anyway, this is largely a moot point because the story apparently focuses on a somewhat-historically-accurate alternate history/adaptation of the roman empire, using ... historical terms. Which are even harder to trademark etc
i'm fairly sure i could find other examples that i have read if i thought about it
> Domain names used in works of fiction have often been registered in the DNS, either by their creators or by cybersquatters attempting to profit from it. This phenomenon prompted NBC to purchase the domain name Hornymanatee.com after talk-show host Conan O'Brien spoke the name while ad-libbing on his show. O'Brien subsequently created a website based on the concept and used it as a running gag on the show
A domain name is an identification string that defines a realm of administrative autonomy, authority or control within the Internet. Domain names are formed by the rules and procedures of the Domain Name System (DNS). Any name registered in the DNS is a domain name. Domain names are used in various networking contexts and application-specific naming and addressing purposes. In general, a domain name represents an Internet Protocol (IP) resource, such as a personal computer used to access the Internet, a server computer hosting a web site, or the web site itself or any other service communicated...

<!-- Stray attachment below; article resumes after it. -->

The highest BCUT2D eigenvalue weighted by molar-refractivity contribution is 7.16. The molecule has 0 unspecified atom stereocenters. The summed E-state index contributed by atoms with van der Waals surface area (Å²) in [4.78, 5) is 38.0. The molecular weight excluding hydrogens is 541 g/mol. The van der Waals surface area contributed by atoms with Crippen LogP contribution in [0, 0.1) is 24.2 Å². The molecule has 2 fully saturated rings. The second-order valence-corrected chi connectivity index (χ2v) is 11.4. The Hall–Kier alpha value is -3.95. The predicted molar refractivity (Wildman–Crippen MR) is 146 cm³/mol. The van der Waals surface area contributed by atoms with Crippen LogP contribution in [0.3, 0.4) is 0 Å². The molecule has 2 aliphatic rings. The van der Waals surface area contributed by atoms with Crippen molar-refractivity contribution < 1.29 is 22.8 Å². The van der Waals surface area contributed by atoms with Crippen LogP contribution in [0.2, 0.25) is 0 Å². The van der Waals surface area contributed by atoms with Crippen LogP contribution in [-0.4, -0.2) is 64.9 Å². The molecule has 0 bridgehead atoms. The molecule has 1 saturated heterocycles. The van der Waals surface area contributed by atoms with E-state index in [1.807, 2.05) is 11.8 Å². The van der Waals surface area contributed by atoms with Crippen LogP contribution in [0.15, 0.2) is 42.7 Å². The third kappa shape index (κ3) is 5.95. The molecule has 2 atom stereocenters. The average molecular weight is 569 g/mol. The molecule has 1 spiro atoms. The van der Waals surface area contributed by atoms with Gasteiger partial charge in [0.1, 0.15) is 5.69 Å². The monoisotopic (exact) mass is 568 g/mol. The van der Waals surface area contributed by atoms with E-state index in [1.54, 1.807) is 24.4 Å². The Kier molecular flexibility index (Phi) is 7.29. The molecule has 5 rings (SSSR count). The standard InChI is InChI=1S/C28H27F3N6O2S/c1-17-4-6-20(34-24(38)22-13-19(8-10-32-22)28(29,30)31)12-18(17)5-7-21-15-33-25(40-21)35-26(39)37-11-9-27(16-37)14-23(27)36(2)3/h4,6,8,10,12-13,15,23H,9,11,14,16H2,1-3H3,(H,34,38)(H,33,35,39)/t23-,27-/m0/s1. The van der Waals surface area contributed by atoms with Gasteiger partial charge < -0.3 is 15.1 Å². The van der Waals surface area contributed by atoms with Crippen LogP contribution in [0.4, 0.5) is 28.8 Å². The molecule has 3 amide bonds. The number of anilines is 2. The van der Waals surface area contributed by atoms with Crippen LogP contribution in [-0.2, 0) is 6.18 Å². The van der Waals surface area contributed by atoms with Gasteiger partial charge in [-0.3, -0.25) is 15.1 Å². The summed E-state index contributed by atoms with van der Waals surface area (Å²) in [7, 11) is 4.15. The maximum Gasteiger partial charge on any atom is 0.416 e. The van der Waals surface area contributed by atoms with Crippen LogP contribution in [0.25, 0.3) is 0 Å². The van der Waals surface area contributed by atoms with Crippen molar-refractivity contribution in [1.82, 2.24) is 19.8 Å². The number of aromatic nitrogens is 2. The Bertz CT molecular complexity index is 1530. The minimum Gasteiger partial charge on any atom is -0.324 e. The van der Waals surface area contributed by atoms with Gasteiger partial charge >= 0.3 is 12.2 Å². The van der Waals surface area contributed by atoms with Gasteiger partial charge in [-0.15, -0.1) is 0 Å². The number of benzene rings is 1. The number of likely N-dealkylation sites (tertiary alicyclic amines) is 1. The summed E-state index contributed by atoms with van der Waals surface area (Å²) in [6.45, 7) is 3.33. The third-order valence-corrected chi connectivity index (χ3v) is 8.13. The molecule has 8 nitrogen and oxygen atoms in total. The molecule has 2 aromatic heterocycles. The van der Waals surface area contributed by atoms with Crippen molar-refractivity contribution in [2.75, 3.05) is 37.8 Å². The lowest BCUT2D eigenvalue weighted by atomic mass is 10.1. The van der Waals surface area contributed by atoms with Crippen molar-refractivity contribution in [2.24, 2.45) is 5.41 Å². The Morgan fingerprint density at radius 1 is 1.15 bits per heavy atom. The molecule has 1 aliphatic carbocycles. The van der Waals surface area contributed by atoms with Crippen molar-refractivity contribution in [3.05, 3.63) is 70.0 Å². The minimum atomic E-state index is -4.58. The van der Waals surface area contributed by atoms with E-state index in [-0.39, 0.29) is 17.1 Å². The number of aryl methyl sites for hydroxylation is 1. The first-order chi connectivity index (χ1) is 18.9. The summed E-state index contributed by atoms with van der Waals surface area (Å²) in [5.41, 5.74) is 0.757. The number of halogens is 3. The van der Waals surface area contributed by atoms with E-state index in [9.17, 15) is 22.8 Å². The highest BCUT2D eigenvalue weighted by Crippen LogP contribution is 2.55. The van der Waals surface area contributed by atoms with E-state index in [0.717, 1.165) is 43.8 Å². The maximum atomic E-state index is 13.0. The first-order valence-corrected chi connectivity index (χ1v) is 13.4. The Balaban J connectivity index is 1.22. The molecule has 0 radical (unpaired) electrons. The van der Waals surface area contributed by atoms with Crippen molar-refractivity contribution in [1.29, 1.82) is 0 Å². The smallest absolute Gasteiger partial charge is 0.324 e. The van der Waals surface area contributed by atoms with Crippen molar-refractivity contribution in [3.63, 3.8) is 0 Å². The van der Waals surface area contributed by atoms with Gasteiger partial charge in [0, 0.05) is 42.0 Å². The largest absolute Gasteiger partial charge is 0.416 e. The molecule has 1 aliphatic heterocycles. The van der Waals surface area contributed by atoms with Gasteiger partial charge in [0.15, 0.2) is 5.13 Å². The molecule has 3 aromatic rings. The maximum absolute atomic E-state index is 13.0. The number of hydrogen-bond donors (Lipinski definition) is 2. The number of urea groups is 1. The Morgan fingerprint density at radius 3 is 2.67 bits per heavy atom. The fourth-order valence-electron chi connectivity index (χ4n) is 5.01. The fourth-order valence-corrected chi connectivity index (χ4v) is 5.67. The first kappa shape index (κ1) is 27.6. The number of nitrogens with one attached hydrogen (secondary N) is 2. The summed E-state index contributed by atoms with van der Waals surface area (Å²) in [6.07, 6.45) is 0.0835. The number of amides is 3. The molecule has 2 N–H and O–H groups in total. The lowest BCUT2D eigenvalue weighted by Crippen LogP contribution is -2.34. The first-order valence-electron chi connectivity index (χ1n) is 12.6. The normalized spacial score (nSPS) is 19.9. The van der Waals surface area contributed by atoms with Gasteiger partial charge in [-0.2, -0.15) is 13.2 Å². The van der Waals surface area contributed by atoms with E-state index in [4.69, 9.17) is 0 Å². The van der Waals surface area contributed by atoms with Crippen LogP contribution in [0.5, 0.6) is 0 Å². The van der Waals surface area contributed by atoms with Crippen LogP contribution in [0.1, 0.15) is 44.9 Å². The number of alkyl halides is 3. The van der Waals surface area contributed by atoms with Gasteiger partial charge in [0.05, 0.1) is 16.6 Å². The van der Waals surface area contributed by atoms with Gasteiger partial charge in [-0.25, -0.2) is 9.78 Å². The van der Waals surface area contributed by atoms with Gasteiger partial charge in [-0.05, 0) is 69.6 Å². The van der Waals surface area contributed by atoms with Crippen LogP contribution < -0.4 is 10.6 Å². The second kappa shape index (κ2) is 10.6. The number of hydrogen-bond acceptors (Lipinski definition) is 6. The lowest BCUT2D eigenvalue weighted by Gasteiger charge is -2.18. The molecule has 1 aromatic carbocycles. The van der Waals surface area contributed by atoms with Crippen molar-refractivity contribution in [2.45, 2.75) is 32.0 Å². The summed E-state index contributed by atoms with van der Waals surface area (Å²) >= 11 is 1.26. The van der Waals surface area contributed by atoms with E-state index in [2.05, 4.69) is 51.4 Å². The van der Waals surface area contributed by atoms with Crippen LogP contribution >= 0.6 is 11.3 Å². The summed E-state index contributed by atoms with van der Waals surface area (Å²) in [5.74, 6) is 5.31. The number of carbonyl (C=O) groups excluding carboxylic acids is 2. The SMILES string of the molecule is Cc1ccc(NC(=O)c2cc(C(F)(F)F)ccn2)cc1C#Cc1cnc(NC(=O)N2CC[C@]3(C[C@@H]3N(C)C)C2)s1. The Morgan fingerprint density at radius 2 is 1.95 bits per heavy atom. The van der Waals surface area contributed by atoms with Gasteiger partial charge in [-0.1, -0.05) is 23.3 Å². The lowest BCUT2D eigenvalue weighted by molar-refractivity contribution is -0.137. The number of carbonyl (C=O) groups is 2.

In practice, it's almost as resilient with encryption as without it, as long you backup the master key and metadata properly.
Apart of metadata, the corruption would affect just the block of the corrupted bit, in most cases just 16 bytes of it.
For most of the situations of data corruption, wit...
this is one of the better answers I've seen
and from someone who's basically got a single answer with a rediculous amount of detail